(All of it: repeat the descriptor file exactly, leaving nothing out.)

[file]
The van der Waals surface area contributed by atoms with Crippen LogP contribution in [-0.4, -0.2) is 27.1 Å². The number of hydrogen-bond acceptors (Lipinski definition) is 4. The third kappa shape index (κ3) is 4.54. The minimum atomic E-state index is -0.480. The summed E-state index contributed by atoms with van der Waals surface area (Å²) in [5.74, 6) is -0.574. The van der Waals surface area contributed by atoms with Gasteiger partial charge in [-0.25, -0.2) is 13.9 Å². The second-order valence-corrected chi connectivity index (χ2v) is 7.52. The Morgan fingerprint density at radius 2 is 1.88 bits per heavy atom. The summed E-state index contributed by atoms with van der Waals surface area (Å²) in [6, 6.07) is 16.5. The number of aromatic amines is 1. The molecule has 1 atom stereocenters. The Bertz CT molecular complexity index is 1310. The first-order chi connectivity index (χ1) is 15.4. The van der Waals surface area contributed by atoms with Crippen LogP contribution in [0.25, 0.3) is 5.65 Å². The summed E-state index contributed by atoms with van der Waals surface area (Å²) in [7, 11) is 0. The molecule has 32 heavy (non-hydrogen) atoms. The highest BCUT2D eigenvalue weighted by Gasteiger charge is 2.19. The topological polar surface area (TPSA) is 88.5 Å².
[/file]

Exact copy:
The van der Waals surface area contributed by atoms with Crippen LogP contribution in [-0.4, -0.2) is 27.1 Å². The number of hydrogen-bond acceptors (Lipinski definition) is 4. The third kappa shape index (κ3) is 4.54. The minimum atomic E-state index is -0.480. The summed E-state index contributed by atoms with van der Waals surface area (Å²) in [5.74, 6) is -0.574. The van der Waals surface area contributed by atoms with Gasteiger partial charge in [-0.25, -0.2) is 13.9 Å². The second-order valence-corrected chi connectivity index (χ2v) is 7.52. The Morgan fingerprint density at radius 2 is 1.88 bits per heavy atom. The summed E-state index contributed by atoms with van der Waals surface area (Å²) in [6, 6.07) is 16.5. The number of aromatic amines is 1. The molecule has 1 atom stereocenters. The Bertz CT molecular complexity index is 1310. The first-order chi connectivity index (χ1) is 15.4. The van der Waals surface area contributed by atoms with Crippen LogP contribution in [0.25, 0.3) is 5.65 Å². The summed E-state index contributed by atoms with van der Waals surface area (Å²) in [7, 11) is 0. The molecule has 32 heavy (non-hydrogen) atoms. The highest BCUT2D eigenvalue weighted by Gasteiger charge is 2.19. The topological polar surface area (TPSA) is 88.5 Å².